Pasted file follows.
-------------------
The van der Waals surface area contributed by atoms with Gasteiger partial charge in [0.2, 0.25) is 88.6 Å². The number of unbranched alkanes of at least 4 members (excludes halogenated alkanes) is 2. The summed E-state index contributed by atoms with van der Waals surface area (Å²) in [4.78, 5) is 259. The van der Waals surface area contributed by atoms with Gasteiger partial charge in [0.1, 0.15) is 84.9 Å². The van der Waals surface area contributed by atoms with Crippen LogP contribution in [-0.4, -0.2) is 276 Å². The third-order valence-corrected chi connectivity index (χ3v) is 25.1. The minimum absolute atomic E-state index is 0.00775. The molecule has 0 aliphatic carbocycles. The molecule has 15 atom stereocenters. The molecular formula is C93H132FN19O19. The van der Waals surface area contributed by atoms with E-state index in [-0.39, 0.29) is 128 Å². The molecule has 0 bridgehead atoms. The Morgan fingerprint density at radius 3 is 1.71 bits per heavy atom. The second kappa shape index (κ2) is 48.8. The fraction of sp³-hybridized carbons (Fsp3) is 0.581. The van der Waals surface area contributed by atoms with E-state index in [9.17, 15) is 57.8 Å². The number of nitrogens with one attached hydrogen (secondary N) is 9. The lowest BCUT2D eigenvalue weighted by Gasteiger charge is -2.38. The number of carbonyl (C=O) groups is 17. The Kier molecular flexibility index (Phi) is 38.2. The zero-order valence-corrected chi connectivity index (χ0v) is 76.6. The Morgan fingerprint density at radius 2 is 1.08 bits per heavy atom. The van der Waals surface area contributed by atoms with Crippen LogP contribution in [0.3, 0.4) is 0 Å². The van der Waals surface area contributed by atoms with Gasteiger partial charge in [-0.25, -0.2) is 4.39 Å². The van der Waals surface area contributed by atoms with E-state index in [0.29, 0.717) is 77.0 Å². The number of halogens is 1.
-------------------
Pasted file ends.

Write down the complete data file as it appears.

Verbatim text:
The van der Waals surface area contributed by atoms with Gasteiger partial charge in [0.2, 0.25) is 88.6 Å². The number of unbranched alkanes of at least 4 members (excludes halogenated alkanes) is 2. The summed E-state index contributed by atoms with van der Waals surface area (Å²) in [4.78, 5) is 259. The van der Waals surface area contributed by atoms with Gasteiger partial charge in [0.1, 0.15) is 84.9 Å². The van der Waals surface area contributed by atoms with Crippen LogP contribution in [-0.4, -0.2) is 276 Å². The third-order valence-corrected chi connectivity index (χ3v) is 25.1. The minimum absolute atomic E-state index is 0.00775. The molecule has 0 aliphatic carbocycles. The molecule has 15 atom stereocenters. The molecular formula is C93H132FN19O19. The van der Waals surface area contributed by atoms with E-state index in [-0.39, 0.29) is 128 Å². The molecule has 0 bridgehead atoms. The Morgan fingerprint density at radius 3 is 1.71 bits per heavy atom. The second kappa shape index (κ2) is 48.8. The fraction of sp³-hybridized carbons (Fsp3) is 0.581. The van der Waals surface area contributed by atoms with E-state index in [9.17, 15) is 57.8 Å². The number of nitrogens with one attached hydrogen (secondary N) is 9. The lowest BCUT2D eigenvalue weighted by Gasteiger charge is -2.38. The number of carbonyl (C=O) groups is 17. The Kier molecular flexibility index (Phi) is 38.2. The zero-order valence-corrected chi connectivity index (χ0v) is 76.6. The Morgan fingerprint density at radius 2 is 1.08 bits per heavy atom. The van der Waals surface area contributed by atoms with Crippen LogP contribution in [0.3, 0.4) is 0 Å². The van der Waals surface area contributed by atoms with Gasteiger partial charge in [-0.25, -0.2) is 4.39 Å². The van der Waals surface area contributed by atoms with E-state index in [0.29, 0.717) is 77.0 Å². The number of halogens is 1.